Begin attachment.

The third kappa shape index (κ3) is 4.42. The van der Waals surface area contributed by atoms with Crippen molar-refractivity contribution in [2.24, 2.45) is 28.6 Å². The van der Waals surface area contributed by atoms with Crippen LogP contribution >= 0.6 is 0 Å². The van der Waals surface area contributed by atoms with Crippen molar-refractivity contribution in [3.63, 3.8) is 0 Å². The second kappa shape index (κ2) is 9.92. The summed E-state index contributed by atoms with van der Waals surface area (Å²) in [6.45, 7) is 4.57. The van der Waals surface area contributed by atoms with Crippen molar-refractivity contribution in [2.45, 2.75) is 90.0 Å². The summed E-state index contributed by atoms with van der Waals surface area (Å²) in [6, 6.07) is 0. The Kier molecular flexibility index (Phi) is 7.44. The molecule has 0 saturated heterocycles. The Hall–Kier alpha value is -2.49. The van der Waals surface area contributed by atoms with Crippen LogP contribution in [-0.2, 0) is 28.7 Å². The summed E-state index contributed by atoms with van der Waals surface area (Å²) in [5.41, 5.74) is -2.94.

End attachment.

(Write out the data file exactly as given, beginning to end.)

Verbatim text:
The third kappa shape index (κ3) is 4.42. The van der Waals surface area contributed by atoms with Crippen molar-refractivity contribution in [2.24, 2.45) is 28.6 Å². The van der Waals surface area contributed by atoms with Crippen LogP contribution >= 0.6 is 0 Å². The van der Waals surface area contributed by atoms with Crippen molar-refractivity contribution in [3.63, 3.8) is 0 Å². The second kappa shape index (κ2) is 9.92. The summed E-state index contributed by atoms with van der Waals surface area (Å²) in [6.45, 7) is 4.57. The van der Waals surface area contributed by atoms with Crippen molar-refractivity contribution in [2.45, 2.75) is 90.0 Å². The summed E-state index contributed by atoms with van der Waals surface area (Å²) in [6, 6.07) is 0. The Kier molecular flexibility index (Phi) is 7.44. The molecule has 0 saturated heterocycles. The Hall–Kier alpha value is -2.49. The van der Waals surface area contributed by atoms with Crippen LogP contribution in [-0.2, 0) is 28.7 Å². The summed E-state index contributed by atoms with van der Waals surface area (Å²) in [5.41, 5.74) is -2.94.